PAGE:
This year, Asia’s leading crypto conference, Token2049, has attracted over 7000 participants, 250 exhibitors, and 200 presenters. Preceding the F1 Singapore Grand Prix weekend, Token2049 Singapore will take place at Marina Bay Sands and addresses a variety of key topics in the blockchain and crypto space such as DeFi, crypto regulation, Web 3.0, global macro strategies, data privacy, and others.
The event features a number of well-known speakers, including Pantera Capital CEO Tom Morehead, Galaxy CEO Mike Novogratz, co-founder and COO of Axie Infinity Aleksander Leonard Larsen, CEO of Crypto.com, the CEOs of the EOS Network Foundation and the Algorand Foundation, among many others.
PlayMining, a creative IP platform, is set to exhibit its Web3 IP monetization platform to shed light on the difficulties that the creative industry faces and to highlight PlayMining’s revolutionary solutions.
Naohito Yoshida, the co-CEO and co-founder of Digital Entertainment Asset (DEA), the company behind PlayMining, has pointed out that creative IP monetization can be much better improved when it is transparently and fairly managed on the blockchain. PlayMining is currently in the process of securing Series A funding, led by Yoshida who is a serial entrepreneur with three decades of experience and has previously conducted IPOs for three distinct companies.
PlayMining’s Chief Strategy Officer in charge of Global Business, Tatsuya Kohrogi, will speak at Token2049 on September 29. His presentation ‘PlayMining: Disrupting the Creative Industry depicts the major problem in the creative IP industry as well as PlayMining’s innovative strategy for tackling it. In addition to unveiling new game titles, they will also introduce the PlayMining ecosystem and identify stakeholders, using the PlayMining concept to demonstrate how social impact can be achieved.
Kohrogi contends that as a Web3 platform, PlayMining is “an ideal place for third-party development studios to launch new IPs because they don’t get locked into a vicious cycle of distribution platforms who take an exorbitant cut of their money. It’s a much fairer playing field.”
As an example of value loss in the creative IP industry, Kohrogi cites the Apple App Store that takes up to 30 percent cut on every transaction, while sites like Facebook and Instagram pay nothing to content creators on their platforms. “Compare this to OpenSea, which only charges creators a meager 2.5 percent fee on every sale, and the difference is night and day,” comments Kohrogi.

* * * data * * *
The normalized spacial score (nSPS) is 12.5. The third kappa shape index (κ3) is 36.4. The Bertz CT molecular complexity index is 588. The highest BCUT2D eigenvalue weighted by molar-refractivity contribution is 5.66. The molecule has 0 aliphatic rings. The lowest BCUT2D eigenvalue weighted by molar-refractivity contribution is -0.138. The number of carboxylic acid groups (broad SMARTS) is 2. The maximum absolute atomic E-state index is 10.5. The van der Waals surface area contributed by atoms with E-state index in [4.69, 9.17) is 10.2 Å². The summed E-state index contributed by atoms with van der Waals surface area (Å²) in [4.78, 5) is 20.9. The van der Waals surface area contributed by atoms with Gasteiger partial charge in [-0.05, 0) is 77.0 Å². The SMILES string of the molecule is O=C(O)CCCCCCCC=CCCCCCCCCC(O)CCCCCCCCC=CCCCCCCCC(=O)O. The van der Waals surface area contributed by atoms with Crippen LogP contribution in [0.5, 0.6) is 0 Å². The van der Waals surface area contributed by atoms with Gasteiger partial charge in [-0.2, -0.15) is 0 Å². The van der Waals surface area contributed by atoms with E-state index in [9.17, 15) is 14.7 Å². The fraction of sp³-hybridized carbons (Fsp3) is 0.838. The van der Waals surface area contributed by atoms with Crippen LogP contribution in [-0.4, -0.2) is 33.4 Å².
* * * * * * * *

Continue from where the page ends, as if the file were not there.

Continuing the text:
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How PlayMining Revolutionizes the Creative IP Industry
Kozo Yamada, DEA’s other co-CEO and co-founder, is an NFT gaming expert with over 15 years of experience in video production for television. He has commented that:
“The IP creation industry has a real dark side in that the production house, distributors and other primary stakeholders tend to capture nearly all of the value. The artists and other creators earn very little, comparatively. We aim to change that.”
Once a creative company creates a successful video game, comic book series, animation series, etc., it should be able to diversify its intellectual property (IP) into many income streams. Popular video game characters, for example, might appear in products, comic books, television series, or NFT artwork.
PlayMining wants to empower the creators and designs their Web3 platform for IP monetization. They pay royalties to artists who make both official and fan art in order to guarantee that artists are adequately rewarded for the value they generate. Their NFT marketplace is integrated with PlayMining’s own $DEAPcoin token, Japan’s first and only (currently) P2E token approved by the Financial Service Agency, and has so far hosted artworks from over 100 creators, including big names in the Japanese animation and video game scenes like the creators of Fairy Tale, Dragon Quest, and Final Fantasy. Over SG$9 million in royalties has been paid to creators to date.
The company’s NFT gaming platform, which already hosts popular in-house games Job Tribes and Cookin’ Burger, will include third-party games with their own tokens, enabling such studios to essentially capture all of the value they generate. Dragon Ramen is one of the much-awaited third-party games that will debut in October. Graffiti Racer and Lucky Farmer are two more popular games that will be released this year.